Teenage years can be a particularly challenging time for anybody, especially for teens with ADD/ADHD. Teens with ADD/ADHD can benefit from different programs that will help them with specific problem areas brought about by their disorder. There are several different types of teen support programs for ADD/ADHD. Here are just a few of them:
Coaching and Counseling for High School Students – High school students are at a very important phase of their lives. It’s the point where they are transitioning to college life and young adulthood. Some of the most common challenges that ADD/ADHD students face include effective goal-setting, organizing, scheduling, prioritizing, and follow-through. These problems prevent them from gaining academic achievement and often take a toll on their self-esteem, which in itself brings about a different set of problems.
Students can coordinate with their school’s guidance counseling office to ask for available teen support programs for ADD/ADHD. Most schools have programs that help students with ADD/ADHD learn effective techniques to help them with their problem areas. ADD/ADHD coaching is becoming a rapidly developing field and there are many outreach programs being conducted at schools and community centers. These coaching and counseling programs can be instrumental in helping young people set and pursue life goals.
Individual and family therapy – When thinking about how to help ADD/ADHD teens, parents should understand that there’s no one road towards achieving this goal. Teens with ADD/ADHD cannot be helped by relying entirely on just structure, or just on medication, or youth programs. It’s often a combination of efforts that have to be consistently given. Therapy is just one piece of the puzzle, but it’s an important piece. For young people who have been struggling with ADD/ADHD, just knowing why focusing seems to be so hard for them is a big help. Just having a name for what they’re struggling against is a big step in the right direction.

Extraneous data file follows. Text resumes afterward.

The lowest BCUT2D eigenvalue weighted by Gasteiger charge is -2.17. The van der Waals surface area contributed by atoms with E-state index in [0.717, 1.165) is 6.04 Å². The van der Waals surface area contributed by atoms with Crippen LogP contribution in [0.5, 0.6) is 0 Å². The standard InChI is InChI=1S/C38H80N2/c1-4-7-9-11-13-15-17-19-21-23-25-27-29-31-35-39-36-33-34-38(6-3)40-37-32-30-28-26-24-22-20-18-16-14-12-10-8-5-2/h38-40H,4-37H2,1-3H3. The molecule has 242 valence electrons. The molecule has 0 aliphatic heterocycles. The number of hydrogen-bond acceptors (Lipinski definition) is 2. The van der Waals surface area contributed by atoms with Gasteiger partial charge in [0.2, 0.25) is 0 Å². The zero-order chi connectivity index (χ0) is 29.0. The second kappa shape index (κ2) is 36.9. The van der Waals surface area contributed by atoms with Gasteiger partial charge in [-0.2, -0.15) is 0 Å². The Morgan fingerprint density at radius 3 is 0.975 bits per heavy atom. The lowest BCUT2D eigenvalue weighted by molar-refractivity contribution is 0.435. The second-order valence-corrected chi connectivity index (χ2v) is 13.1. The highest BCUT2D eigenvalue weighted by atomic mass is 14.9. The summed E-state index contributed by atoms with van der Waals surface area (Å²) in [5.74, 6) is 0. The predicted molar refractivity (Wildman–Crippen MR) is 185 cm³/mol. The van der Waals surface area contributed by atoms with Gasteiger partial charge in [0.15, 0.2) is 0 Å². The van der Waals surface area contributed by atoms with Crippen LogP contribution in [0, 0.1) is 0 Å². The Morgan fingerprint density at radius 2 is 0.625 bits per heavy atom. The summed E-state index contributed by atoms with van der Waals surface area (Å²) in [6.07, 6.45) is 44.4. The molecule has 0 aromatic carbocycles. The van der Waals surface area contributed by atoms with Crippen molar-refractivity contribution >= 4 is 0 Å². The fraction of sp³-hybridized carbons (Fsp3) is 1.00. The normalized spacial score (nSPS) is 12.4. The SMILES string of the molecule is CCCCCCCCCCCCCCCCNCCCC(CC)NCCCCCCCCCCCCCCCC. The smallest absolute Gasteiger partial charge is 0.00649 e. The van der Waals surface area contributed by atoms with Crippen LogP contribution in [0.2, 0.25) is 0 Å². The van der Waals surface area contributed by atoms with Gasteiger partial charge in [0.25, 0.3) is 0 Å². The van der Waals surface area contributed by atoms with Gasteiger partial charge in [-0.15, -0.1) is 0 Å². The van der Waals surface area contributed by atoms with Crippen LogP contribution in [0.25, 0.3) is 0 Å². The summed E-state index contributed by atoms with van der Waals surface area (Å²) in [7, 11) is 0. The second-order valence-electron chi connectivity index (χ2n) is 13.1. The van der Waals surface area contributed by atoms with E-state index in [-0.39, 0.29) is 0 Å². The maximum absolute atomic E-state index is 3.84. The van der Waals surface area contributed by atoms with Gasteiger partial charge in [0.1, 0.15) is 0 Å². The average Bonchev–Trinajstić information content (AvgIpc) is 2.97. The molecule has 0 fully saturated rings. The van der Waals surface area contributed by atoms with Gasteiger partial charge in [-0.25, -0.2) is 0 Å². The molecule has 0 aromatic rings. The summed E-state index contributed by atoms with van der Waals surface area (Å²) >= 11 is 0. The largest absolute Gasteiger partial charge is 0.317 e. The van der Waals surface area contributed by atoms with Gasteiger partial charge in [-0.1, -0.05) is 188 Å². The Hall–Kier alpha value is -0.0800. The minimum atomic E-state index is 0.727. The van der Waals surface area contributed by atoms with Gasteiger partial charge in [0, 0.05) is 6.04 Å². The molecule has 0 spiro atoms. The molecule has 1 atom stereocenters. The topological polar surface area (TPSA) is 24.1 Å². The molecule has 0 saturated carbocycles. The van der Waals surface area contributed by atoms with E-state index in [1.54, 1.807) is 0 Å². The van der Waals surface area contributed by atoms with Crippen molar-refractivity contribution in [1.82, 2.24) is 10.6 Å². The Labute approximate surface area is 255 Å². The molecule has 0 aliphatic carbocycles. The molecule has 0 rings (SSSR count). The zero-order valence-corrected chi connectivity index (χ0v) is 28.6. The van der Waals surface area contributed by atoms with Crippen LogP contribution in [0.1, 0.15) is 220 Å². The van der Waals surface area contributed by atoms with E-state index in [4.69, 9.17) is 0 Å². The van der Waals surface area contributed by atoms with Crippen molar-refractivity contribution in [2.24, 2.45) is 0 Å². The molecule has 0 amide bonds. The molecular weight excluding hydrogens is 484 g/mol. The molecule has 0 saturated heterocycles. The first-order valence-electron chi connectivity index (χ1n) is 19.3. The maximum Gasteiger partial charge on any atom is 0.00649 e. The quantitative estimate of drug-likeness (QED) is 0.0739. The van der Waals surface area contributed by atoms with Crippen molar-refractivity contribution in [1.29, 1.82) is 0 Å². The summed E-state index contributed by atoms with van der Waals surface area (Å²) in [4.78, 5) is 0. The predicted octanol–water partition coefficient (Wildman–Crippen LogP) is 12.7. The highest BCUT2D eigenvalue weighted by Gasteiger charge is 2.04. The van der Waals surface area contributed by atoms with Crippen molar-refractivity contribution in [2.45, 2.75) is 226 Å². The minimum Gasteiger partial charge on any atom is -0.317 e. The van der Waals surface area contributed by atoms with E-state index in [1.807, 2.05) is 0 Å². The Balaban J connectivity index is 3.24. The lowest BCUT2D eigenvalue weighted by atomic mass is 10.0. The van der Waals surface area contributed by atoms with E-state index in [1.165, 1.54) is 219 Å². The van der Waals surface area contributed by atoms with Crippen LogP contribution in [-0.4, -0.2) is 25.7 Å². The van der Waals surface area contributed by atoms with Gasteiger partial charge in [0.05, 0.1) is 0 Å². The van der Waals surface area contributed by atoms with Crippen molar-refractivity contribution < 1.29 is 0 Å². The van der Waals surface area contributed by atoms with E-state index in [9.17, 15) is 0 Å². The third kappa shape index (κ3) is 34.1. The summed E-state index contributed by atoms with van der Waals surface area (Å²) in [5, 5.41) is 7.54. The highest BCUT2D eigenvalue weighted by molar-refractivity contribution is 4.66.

Individual and family therapy can be a huge help because having ADD/ADHD is a family concern. It affects the routines of the family. A supportive family that is working towards a common goal helps ADD/ADHD teens enjoy a happier and more connected home life.
ADD/ADHD Support Groups – Even if parents provide ADD/ADHD teens with all the support they can give, sometimes having somebody to talk to who really understands what living with ADD/ADHD feels like is still an important part of coping. An effective example of teen support programs for ADD/ADHD teens is support groups. Interacting with people who have similar challenges and seeing them rise above these challenges can be very encouraging. It also allows teens to share their victories and progress and become an encouragement to one another.
Wilderness camps – Many wilderness camps are made with ADD/ADHD teens in mind. They provide a lot of healthy physical activities along with many opportunities to learn positive social interactions with other people (which is a common challenge for ADD/ADHD teens). These camps have programs for ADD/ADHD teens that will help them become healthier, more physically active, and happier. Some wilderness camps operate during summer breaks and some provide high school programs for the whole year.
Therapeutic boarding schools – Similar to wilderness camps, therapeutic boarding schools also provide programs for ADD/ADHD students. They are a bit like regular boarding schools except that they provide individual and group therapy as well as uses other types of intervention such as wilderness therapy and others. These kinds of schools also usually provide good afterschool programs which ensure that young people with ADD/ADHD will be able to adjust gradually to the world outside these specialized schools.